Salmonid Restoration Federation
April 19 - 22, 2022
Santa Cruz, California

Seascape Ecology: Growth, Survival, and Foraging in the California Current

22 April 2022
9:00am - 5:00pm
Session Coordinators: Cynthia Le Doux-Bloom, PhD, Cal Poly Humboldt, Department of Fisheries Biology; and Nate Mantua, PhD, NOAA, Southwest Fisheries Science Center.
Although many factors may be responsible for the declines in anadromous salmonid populations, this circumstance is commonly linked to the oceanic and estuarine conditions present during the smolt life cycle phase, which remains unstudied compared to riverine life phases. Upon saltwater entry, salmonids display a wide range of growth and survival rates and display a variety of movement and migratory behaviors, both tied to ocean and estuary productivity which influences the foraging conditions these  individuals encounter across space and time.
These sessions will feature innovative and novel studies focused on understanding the ocean and estuary life cycle phase of Pacific salmonids, including: (1). An Overview of Seascape Ecology and Current Events; (2). Movement and Migration; (3). Survival and Growth; and (4). Foraging Conditions influenced by the California Current.
AM Session: Historic Overview, Juvenile Salmon Physiology and Foraging
Twenty-Two Years of Seascape and Salmon studies on the Pacific West Coast,
Nate Mantua, PhD, NOAA Fisheries, SWFSC 
Salinity Tolerance and Smoltification Differences Between Winter, Fall and Spring-Run Chinook Salmon (Oncorhynchus tshawytscha) Brood Stocks,
Leah Mellinger, University of California, Davis
Climate-Driven Variability in Zooplankton in Coastal Waters off Northern California: A Potential Ecosystem Indicator for Klamath River Chinook Salmon,
Eric Bjorkstedt, PhD, NOAA Fisheries, SWFSC
California Current Seascape Influences Juvenile Salmon Foraging Ecology at Multiple Scales,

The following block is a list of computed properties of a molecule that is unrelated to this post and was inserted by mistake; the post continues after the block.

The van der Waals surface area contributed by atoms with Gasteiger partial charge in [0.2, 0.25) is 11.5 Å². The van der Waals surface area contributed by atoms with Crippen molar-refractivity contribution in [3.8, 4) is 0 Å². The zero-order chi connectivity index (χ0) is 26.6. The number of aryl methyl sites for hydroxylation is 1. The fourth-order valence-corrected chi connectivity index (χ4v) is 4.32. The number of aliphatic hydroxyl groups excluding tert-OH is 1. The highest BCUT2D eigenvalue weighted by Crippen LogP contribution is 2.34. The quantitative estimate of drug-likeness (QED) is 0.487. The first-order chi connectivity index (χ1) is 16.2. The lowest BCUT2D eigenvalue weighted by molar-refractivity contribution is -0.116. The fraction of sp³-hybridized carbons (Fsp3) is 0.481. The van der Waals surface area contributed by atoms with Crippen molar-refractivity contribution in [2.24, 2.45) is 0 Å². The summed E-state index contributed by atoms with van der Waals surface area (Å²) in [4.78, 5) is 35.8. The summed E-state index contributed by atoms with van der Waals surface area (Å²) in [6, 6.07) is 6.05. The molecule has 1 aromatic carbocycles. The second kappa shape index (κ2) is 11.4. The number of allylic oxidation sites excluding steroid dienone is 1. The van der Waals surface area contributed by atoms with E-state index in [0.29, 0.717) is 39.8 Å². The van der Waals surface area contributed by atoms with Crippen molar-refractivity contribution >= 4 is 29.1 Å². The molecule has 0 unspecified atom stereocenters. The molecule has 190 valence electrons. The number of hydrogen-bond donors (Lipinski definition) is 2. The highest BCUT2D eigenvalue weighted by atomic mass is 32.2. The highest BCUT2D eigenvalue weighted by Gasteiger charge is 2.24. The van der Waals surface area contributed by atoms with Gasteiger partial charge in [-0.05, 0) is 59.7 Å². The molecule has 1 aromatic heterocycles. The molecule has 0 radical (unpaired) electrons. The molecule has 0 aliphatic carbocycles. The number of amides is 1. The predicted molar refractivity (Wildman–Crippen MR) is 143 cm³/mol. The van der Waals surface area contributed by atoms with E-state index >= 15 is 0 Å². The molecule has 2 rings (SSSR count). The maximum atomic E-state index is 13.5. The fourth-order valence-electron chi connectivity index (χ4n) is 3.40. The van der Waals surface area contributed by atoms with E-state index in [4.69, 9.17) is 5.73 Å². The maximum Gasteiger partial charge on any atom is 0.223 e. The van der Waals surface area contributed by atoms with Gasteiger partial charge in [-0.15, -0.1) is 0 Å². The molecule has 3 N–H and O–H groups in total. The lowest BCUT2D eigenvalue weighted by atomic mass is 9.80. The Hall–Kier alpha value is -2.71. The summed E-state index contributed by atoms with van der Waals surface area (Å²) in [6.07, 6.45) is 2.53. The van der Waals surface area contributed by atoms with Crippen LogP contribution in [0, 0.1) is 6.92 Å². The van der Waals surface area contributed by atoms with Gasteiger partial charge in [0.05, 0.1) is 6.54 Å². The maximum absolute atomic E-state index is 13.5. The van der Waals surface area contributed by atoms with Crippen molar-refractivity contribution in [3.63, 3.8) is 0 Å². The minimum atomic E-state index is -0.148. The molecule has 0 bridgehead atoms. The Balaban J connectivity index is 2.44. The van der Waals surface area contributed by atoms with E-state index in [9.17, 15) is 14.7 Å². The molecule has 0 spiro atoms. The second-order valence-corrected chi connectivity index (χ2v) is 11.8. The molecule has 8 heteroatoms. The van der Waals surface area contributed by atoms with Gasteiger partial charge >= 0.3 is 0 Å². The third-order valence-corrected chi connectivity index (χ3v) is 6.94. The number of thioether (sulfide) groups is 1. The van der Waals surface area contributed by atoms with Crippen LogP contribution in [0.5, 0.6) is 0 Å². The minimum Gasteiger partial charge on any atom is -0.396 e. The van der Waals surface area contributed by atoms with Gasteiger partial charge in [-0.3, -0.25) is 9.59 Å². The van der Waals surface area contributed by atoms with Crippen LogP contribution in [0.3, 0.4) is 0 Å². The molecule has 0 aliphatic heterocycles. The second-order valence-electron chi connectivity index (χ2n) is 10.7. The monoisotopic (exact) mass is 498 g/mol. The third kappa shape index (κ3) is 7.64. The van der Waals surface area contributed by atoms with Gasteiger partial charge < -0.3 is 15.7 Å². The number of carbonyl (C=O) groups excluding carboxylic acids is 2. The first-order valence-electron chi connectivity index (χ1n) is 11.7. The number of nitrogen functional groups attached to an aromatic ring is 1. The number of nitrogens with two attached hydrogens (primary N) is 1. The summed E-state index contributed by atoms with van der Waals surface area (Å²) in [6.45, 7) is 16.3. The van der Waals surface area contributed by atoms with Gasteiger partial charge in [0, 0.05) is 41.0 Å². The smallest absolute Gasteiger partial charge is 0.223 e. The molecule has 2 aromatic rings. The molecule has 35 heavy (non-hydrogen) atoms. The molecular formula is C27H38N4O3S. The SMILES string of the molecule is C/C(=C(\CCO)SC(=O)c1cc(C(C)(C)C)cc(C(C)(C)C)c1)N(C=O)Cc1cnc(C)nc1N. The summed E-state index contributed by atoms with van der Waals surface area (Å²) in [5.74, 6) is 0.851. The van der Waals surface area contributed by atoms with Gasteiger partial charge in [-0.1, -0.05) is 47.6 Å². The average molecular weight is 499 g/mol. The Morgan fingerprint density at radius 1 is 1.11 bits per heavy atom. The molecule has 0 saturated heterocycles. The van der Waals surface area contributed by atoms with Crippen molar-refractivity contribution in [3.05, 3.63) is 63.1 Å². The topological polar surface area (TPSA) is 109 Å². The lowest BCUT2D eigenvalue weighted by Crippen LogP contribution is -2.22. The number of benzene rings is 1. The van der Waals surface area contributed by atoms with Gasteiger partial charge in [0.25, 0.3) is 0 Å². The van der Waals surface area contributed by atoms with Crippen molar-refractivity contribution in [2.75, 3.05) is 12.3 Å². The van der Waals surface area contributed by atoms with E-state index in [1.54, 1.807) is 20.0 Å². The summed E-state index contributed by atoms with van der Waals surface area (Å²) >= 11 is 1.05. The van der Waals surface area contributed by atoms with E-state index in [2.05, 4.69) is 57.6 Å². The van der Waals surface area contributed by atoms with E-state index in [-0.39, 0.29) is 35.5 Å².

Megan Sabal, PhD, Oregon State University

Forage Fish Dynamics and Chinook Salmon Diets
John Field and Jarrod Santora, PhD, NOAA Fisheries, SWFSC

Thiamine Deficiency in California Salmon: The Ocean is Impacting Freshwater Productivity
Rachel Johnson, PhD, NOAA Fisheries, SWFSC

PM Session: Nearshore Habitat Variability and Juvenile Salmon Survival and Distribution
An Ecosystem Model Framework to Predict Historical and Future Ocean Conditions Impacting Juvenile Salmon off Central California,
Jerome Fietchter, PhD, University of California, Santa Cruz

Can We Use an Ocean Productivity Model to Estimate Juvenile Salmon Early Ocean Survival?
Mark Henderson, PhD, U.S. Geological Survey
Juvenile Chinook Salmon Growth and Survival after Ocean Entry off Central California: Top-down and Bottom-up Effects in an Individual-Based Model,
Kelly Vasbinder, PhD, University of California, Santa Cruz
Integrating Coded-Wire Tags and Genetic Stock Identification in State-Space Models to Characterize Marine Distributions of California’s Chinook Salmon,
Alexander Jensen, PhD, University of Washington
Ocean Distribution of West Coast Chinook Salmon Inferred from Coded-Wire-Tags and Genetic Data,
Will Satterthwaite, PhD, NOAA Fisheries, SWFSC
Panel Discussion for AM and PM Sessions